(Remember, Change of Shift now has subscription options; you can follow by email or RSS feed. An aggregated feed of credible, rotating health and medicine blog carnivals is also available. Many thanks to Walter Jesson at Highlight Health for setting those feeds up!)

January 18, 2010, 12:58 pm

Anatomy of a Pain Shot

druggie:locThis has me stumped.

What on earth is she doing?

She is drawing something up from a spoon, I assume it is a medication.

But what?

I usually associate this sort of activity with heroin addicts, but obviously this is a clinical environment.

Okay, all you nursing historians out there…

What medication would need to be drawn up from a spoon instead of a vial or an ampule?



It’s carnival time at Emergiblog!

Not only is Change of Shift going to be here on Thursday, but I’ll be hosting Grand Rounds next Tuesday!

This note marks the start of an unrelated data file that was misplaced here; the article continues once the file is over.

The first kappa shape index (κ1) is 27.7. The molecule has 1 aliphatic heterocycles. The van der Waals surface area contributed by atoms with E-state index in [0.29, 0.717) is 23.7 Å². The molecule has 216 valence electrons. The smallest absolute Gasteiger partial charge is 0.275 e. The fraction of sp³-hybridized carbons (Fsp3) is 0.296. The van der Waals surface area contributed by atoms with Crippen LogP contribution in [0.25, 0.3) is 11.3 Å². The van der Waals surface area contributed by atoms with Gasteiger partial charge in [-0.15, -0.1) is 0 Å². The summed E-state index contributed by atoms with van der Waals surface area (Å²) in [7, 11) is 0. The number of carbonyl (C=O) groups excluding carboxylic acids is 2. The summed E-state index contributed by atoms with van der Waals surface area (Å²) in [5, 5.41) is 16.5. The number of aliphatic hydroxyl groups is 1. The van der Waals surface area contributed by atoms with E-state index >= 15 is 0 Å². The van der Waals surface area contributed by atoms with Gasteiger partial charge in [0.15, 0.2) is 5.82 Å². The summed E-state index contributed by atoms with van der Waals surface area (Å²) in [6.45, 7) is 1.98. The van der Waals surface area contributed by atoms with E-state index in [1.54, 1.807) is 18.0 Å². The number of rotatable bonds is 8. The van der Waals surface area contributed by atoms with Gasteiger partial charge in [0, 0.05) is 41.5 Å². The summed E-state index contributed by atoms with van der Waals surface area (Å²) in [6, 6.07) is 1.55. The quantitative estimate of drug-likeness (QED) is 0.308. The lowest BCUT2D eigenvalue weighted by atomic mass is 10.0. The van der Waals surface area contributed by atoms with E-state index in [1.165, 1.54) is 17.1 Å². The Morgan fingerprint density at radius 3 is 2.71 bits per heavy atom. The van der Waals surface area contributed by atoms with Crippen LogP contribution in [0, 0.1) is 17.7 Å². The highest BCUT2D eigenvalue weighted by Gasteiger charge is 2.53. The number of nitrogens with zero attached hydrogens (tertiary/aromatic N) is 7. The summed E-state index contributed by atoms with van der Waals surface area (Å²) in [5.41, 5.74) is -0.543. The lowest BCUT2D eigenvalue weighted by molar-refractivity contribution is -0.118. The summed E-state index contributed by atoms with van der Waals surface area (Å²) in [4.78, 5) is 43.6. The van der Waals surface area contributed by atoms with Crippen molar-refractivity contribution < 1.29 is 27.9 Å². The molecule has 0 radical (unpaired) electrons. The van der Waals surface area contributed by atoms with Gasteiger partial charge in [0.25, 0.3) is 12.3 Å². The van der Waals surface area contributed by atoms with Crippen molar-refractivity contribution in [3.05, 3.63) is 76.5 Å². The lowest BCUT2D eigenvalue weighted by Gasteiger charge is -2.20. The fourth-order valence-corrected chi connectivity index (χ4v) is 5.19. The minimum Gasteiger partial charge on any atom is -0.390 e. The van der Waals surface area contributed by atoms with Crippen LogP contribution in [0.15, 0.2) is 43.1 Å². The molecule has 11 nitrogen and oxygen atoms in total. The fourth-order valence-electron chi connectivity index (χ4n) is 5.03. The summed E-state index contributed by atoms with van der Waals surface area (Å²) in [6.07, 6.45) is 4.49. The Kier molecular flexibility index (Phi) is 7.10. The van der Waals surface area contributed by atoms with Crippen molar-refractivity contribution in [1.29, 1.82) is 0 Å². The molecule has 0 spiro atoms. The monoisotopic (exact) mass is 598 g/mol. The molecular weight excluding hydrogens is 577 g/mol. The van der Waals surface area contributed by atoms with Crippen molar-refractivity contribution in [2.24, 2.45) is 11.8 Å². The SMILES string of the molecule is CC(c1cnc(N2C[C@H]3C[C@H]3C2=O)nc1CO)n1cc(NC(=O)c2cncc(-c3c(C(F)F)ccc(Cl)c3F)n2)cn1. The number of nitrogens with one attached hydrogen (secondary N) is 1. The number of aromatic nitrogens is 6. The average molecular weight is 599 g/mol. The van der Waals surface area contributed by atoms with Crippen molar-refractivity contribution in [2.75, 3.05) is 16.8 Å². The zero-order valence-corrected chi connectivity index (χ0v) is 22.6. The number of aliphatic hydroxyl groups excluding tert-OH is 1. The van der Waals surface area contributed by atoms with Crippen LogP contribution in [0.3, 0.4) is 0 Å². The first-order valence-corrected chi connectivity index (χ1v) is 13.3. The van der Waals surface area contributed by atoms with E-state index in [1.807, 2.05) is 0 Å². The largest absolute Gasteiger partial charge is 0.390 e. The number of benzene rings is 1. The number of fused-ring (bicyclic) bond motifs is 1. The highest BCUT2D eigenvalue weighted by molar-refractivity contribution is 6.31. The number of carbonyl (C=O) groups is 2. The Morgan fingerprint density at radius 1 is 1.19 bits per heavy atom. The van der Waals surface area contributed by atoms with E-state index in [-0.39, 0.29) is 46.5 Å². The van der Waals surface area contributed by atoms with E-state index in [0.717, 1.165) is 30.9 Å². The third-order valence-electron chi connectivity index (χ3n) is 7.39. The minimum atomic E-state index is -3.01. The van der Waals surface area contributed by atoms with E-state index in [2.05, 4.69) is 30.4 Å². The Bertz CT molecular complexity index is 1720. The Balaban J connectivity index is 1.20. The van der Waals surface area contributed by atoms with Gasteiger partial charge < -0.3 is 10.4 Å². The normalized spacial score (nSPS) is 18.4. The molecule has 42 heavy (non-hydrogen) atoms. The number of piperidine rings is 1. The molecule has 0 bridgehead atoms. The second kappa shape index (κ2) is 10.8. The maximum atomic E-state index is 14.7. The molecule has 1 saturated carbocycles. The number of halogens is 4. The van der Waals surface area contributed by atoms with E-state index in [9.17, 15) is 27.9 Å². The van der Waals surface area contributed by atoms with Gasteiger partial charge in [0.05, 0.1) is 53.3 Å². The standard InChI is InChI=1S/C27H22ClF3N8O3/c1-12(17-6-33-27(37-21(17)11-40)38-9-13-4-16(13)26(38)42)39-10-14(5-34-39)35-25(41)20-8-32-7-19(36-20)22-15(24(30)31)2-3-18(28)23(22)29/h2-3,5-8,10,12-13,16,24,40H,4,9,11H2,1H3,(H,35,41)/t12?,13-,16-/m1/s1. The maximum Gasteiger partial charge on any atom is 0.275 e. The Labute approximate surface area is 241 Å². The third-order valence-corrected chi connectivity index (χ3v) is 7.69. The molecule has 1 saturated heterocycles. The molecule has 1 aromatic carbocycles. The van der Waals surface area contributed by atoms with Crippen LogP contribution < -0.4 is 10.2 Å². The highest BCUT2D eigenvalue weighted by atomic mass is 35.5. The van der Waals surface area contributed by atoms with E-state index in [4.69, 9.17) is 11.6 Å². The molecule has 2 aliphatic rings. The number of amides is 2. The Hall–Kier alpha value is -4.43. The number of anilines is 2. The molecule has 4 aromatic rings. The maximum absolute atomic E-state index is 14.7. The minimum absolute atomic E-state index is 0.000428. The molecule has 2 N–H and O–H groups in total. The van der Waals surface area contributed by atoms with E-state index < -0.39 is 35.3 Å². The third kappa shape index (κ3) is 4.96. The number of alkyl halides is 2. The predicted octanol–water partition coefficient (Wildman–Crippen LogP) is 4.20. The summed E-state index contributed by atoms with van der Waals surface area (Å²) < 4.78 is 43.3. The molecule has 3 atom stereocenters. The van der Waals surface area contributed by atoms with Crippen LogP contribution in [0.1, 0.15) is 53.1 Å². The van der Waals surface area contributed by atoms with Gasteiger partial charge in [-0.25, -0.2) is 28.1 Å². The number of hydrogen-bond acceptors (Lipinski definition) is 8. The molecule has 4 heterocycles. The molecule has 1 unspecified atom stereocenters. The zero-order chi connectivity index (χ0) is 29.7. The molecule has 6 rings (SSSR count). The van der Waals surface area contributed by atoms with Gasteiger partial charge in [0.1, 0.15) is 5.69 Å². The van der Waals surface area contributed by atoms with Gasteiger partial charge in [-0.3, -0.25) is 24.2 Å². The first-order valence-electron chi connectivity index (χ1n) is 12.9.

Nurses, get cracking for Change of Shift – I’ll be taking submissions until Wednesday night.

Those of you who forgot to submit last week, now is your chance for redemption!


For Grand Rounds, it’s all comers and submissions until Monday evening at 5 pm Pacific time!

There is no theme, I’m put one together out of the submissions that come in.

Click the “Contact” button to send your submission for either carnival!



Three days.

Out of pain medication and vomiting so you wouldn’t keep it down, anyway.


Emergency department.


You’re in luck – no one in triage!

A bed opens up, the nurse takes you straight to a room.

Gown, blanket.


Two minutes later you send your cousin out to ask how long it will be until you get your pain med.

Excuse me?


There is an unrealistic expectation of just how long it takes to get pain medication in an ER.

A few procedures that need to occur before that shot gets to its destination.

  • Registration – We must have the information. The admitting clerk is not trying to hassle by asking for your address and birthday and ID.? We need that information to officially identify our patients when we give medication.